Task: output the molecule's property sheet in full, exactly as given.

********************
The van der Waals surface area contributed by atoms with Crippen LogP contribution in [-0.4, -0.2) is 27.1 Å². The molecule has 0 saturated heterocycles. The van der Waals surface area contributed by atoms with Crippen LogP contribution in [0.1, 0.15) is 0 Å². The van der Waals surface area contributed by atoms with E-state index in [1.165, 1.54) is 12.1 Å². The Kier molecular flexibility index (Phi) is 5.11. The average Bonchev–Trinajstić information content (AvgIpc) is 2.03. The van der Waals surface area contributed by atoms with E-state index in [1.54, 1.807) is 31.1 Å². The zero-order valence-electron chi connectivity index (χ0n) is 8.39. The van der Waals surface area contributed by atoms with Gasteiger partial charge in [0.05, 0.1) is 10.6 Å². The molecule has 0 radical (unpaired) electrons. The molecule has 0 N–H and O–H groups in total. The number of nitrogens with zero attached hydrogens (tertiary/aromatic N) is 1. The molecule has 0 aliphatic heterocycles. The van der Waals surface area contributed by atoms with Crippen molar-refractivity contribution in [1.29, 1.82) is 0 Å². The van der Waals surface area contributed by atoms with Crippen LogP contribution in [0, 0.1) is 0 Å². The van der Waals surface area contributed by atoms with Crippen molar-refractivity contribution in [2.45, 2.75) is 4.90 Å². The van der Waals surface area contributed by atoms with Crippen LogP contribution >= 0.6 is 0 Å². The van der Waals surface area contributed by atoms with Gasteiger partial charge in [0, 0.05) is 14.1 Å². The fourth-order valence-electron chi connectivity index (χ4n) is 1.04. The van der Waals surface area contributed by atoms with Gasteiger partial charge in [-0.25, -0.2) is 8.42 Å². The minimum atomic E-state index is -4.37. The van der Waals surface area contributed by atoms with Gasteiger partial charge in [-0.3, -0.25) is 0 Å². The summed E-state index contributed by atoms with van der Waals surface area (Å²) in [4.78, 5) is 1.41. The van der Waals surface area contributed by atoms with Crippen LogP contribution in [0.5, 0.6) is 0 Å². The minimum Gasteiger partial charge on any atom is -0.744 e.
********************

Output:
The van der Waals surface area contributed by atoms with Crippen LogP contribution in [-0.4, -0.2) is 27.1 Å². The molecule has 0 saturated heterocycles. The van der Waals surface area contributed by atoms with Crippen LogP contribution in [0.1, 0.15) is 0 Å². The van der Waals surface area contributed by atoms with E-state index in [1.165, 1.54) is 12.1 Å². The Kier molecular flexibility index (Phi) is 5.11. The average Bonchev–Trinajstić information content (AvgIpc) is 2.03. The van der Waals surface area contributed by atoms with E-state index in [1.54, 1.807) is 31.1 Å². The zero-order valence-electron chi connectivity index (χ0n) is 8.39. The van der Waals surface area contributed by atoms with Gasteiger partial charge in [0.05, 0.1) is 10.6 Å². The molecule has 0 radical (unpaired) electrons. The molecule has 0 N–H and O–H groups in total. The number of nitrogens with zero attached hydrogens (tertiary/aromatic N) is 1. The molecule has 0 aliphatic heterocycles. The van der Waals surface area contributed by atoms with Crippen molar-refractivity contribution in [1.29, 1.82) is 0 Å². The van der Waals surface area contributed by atoms with Crippen LogP contribution in [0, 0.1) is 0 Å². The van der Waals surface area contributed by atoms with Crippen molar-refractivity contribution in [2.45, 2.75) is 4.90 Å². The van der Waals surface area contributed by atoms with Crippen LogP contribution >= 0.6 is 0 Å². The van der Waals surface area contributed by atoms with Gasteiger partial charge in [0, 0.05) is 14.1 Å². The fourth-order valence-electron chi connectivity index (χ4n) is 1.04. The van der Waals surface area contributed by atoms with Gasteiger partial charge in [-0.25, -0.2) is 8.42 Å². The minimum atomic E-state index is -4.37. The van der Waals surface area contributed by atoms with Gasteiger partial charge in [-0.3, -0.25) is 0 Å². The summed E-state index contributed by atoms with van der Waals surface area (Å²) in [4.78, 5) is 1.41. The van der Waals surface area contributed by atoms with Crippen LogP contribution in [0.5, 0.6) is 0 Å². The minimum Gasteiger partial charge on any atom is -0.744 e.